Friend 2: “No really, he gets off dressing like a girl. He’s a freak. My brother said if he ever saw that freak in public, he’d bash his face in.”
Friend 1: “I heard if you get buttslammed enough it breaks your balls and you become a girl. Wonder how much buttslamming he had?”
Friend 2: “I’d cut his balls off with a rusty chainsaw. You know he dresses like that to trick guys into fucking him.”
Friend 1: “Doesn’t fool me. Only fags would fuck something like that.”
Friend 3: “I’d rather burn him alive. All that makeup would flare up just like gasoline. Woooooooosh!”
Not everyone appreciated androgyny in the 1980’s. And by “not everyone,” I mean “almost no one.”
And they carried on, moving into a general condemnation of “fags” and all things “faggoty” in the world. Did I stay silent? No. To my shame, I forced myself to laugh with their jokes, and got up and changed the channel. “Yeah, I thought it was a different video. I don’t want to watch this shit.” I was sick with fear. My friends had seen someone crossing gender boundaries on television, and these teenage boys in Olathe, Kansas, were so enraged by this that they boasted of wanting to burn him alive, vivisecting him, and outright cold-blooded murder.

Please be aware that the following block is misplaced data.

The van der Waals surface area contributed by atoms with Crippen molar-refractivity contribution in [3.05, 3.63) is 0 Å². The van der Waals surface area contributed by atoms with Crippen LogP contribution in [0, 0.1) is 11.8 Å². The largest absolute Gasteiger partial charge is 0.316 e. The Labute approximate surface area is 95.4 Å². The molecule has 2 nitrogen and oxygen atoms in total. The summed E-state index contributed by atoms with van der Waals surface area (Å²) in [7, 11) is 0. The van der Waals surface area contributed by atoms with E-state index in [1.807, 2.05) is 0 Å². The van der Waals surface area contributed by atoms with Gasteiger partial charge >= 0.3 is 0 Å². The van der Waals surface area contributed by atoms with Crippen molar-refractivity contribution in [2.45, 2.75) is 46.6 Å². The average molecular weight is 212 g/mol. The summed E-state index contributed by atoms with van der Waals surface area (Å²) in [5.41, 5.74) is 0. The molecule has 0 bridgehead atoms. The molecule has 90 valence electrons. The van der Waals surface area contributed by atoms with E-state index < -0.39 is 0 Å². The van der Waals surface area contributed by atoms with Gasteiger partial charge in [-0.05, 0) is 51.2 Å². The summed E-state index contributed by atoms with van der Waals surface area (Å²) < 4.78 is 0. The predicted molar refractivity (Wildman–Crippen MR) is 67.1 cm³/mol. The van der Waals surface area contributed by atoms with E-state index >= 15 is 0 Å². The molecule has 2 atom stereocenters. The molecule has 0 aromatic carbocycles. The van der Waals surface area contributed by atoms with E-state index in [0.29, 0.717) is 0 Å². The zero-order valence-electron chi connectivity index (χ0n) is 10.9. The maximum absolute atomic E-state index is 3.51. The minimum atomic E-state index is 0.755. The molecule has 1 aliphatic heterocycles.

I tell people when I lecture sometimes on anti-transgender violence that I’d rather be attacked by a pack of wild dogs than a pack of wild teenage boys. At least with the wild dogs, it’s not personal.
And I should have guessed the reactions in advance, really, as homophobia was rampant in that time and place. In 10th grade I witnessed a boy beaten bloody by about half the football team because he wore a pink button-down shirt to school. Was he gay? No – he wore it because Don Johnson wore them on “Miami Vice,” and he wanted to look like a macho character on television. The mistake he made was in thinking he could “get away with” wearing a pink shirt.
A gay crime-fighting duo? Hardly.